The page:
[00:03:36] But if you sync it up with your schemas, then you get to pass this straight through like this. You get a nice clean resolver.
>> Scott Moss: Does that make sense? Okay, cool. The other one we had was update song. I don't think we got to find by ID and update yesterday, because we used a different method yesterday due to updating.

[00:03:56] We used like merging, and then it's called dot save. So we didn't get to the find by IDs, or find by ones. I know I talked about it a little bit, but I don't think we did it in practice. So, this one might have been a little tough, depending on what you were doing.

[00:04:08] But if you did some research on mongo, or Mongoose, you would have found the find by ID or at least to find one update. And basically what I'm doing here, this looks kind of crazy, right? Who's seen this before? I'm basically popping off the ID property, and putting the rest of the stuff in an object in another object called update.

[00:04:28] The reason I'm doing this is, I'm just trying to be safe. Because the way it find my ID and update works, is it takes an ID, it uses that to find the document. Once it finds it, it'll issue the update with this object. I don't want the ID to be there.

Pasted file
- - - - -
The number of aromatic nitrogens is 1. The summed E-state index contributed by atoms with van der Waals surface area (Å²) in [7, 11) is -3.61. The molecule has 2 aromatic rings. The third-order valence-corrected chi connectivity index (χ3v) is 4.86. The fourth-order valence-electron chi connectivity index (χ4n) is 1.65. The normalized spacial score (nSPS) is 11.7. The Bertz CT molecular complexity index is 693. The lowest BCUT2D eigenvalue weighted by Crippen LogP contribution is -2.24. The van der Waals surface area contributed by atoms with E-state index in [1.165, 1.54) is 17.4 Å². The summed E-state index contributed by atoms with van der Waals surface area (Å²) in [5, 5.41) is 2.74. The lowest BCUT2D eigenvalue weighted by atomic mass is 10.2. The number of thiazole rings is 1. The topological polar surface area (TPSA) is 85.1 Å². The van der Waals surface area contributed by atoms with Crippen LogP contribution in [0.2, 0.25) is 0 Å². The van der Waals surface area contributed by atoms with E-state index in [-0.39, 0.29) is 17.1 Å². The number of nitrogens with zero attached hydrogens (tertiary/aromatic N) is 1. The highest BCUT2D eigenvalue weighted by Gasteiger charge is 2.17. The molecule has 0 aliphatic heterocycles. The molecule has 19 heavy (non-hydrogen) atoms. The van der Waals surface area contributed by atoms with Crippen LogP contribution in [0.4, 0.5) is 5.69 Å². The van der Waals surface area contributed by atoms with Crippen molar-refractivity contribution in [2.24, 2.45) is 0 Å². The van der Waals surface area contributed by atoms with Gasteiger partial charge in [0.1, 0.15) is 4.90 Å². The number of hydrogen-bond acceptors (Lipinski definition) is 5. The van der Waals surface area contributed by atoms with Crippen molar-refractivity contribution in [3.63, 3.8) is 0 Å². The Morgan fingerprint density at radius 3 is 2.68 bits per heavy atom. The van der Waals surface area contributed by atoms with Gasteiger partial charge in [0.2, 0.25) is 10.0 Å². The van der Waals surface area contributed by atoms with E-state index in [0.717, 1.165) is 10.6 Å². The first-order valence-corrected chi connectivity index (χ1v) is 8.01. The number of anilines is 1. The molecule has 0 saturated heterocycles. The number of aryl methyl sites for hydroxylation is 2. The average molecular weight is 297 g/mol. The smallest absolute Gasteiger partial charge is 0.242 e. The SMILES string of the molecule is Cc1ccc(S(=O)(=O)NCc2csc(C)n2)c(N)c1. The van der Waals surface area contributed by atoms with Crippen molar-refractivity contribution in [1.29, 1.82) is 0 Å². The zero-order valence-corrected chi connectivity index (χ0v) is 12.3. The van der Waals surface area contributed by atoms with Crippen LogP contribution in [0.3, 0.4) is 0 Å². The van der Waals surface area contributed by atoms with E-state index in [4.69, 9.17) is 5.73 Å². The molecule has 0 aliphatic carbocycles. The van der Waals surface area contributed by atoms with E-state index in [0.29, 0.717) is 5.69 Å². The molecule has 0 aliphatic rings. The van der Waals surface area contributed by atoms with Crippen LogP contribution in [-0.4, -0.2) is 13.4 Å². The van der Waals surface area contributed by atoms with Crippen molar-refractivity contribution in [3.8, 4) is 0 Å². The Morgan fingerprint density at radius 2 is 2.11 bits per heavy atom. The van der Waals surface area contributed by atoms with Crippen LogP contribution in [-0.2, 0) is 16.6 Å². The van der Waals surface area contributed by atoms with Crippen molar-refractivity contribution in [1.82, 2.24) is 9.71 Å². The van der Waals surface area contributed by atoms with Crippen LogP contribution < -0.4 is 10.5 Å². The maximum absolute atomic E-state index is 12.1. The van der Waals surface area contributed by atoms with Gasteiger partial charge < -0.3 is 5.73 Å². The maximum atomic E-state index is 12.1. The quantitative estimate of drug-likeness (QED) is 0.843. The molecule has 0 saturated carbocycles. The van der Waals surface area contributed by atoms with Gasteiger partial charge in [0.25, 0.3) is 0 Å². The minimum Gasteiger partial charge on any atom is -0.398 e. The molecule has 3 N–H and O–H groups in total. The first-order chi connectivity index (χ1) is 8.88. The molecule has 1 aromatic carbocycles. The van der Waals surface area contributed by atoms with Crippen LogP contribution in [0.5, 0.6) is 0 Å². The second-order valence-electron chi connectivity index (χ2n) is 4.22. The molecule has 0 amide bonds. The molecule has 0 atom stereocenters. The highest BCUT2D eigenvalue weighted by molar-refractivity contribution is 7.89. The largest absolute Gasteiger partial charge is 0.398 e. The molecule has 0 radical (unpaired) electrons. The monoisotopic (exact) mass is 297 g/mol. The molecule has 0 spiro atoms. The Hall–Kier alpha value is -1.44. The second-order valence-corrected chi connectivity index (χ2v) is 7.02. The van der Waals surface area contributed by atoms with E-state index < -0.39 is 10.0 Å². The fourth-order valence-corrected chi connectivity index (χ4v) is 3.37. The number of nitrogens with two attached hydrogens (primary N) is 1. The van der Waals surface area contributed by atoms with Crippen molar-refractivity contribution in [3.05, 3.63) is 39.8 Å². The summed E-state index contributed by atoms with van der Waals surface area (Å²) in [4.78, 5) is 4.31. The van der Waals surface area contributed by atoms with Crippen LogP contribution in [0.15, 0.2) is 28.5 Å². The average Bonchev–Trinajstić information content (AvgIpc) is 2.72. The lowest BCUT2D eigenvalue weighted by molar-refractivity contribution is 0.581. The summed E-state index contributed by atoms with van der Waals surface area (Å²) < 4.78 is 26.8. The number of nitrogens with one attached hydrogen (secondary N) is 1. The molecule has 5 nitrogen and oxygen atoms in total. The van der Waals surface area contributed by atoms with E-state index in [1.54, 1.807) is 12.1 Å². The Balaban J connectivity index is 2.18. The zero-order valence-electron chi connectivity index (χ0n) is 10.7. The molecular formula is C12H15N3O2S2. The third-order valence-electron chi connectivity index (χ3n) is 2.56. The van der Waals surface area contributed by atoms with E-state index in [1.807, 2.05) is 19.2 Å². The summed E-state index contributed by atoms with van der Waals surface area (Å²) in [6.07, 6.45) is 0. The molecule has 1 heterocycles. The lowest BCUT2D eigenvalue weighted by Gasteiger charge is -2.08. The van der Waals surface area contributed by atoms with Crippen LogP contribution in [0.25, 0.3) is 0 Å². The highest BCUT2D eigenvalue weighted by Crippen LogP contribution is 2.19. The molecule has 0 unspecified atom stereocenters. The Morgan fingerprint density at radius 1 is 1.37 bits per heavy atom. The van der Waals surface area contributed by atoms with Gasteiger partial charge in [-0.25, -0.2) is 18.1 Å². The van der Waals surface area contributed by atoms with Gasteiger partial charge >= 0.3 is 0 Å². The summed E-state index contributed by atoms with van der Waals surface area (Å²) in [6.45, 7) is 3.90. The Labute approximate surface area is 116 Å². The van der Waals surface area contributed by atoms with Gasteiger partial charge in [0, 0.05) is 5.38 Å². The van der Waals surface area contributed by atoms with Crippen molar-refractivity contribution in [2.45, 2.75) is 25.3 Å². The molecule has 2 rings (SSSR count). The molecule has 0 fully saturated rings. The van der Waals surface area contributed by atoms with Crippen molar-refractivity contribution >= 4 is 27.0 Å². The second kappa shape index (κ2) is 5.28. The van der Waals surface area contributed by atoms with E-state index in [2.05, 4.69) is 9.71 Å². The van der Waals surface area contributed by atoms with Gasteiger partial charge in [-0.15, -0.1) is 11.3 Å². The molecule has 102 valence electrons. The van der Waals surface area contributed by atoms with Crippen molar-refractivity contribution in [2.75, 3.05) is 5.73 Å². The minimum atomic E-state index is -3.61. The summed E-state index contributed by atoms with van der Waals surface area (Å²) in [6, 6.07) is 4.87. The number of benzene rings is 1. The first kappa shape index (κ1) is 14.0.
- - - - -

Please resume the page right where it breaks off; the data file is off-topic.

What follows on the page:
[00:04:42] When I update. I know Mongo ignores id but this is just me being safe. What if the id was something different? I don't want the ids to change, right? Obviously I think Mongo is a smart enough database to not change the ids on you, it kind of just ignores it.

[00:04:53] But this is just me saying, I don't wanna put the id field, so you might have just did like input id here and put in input. That's totally fine. That would totally work. Cuz I think Mongoose sanitizes that but again, I'm just making sure that that doesn't happen.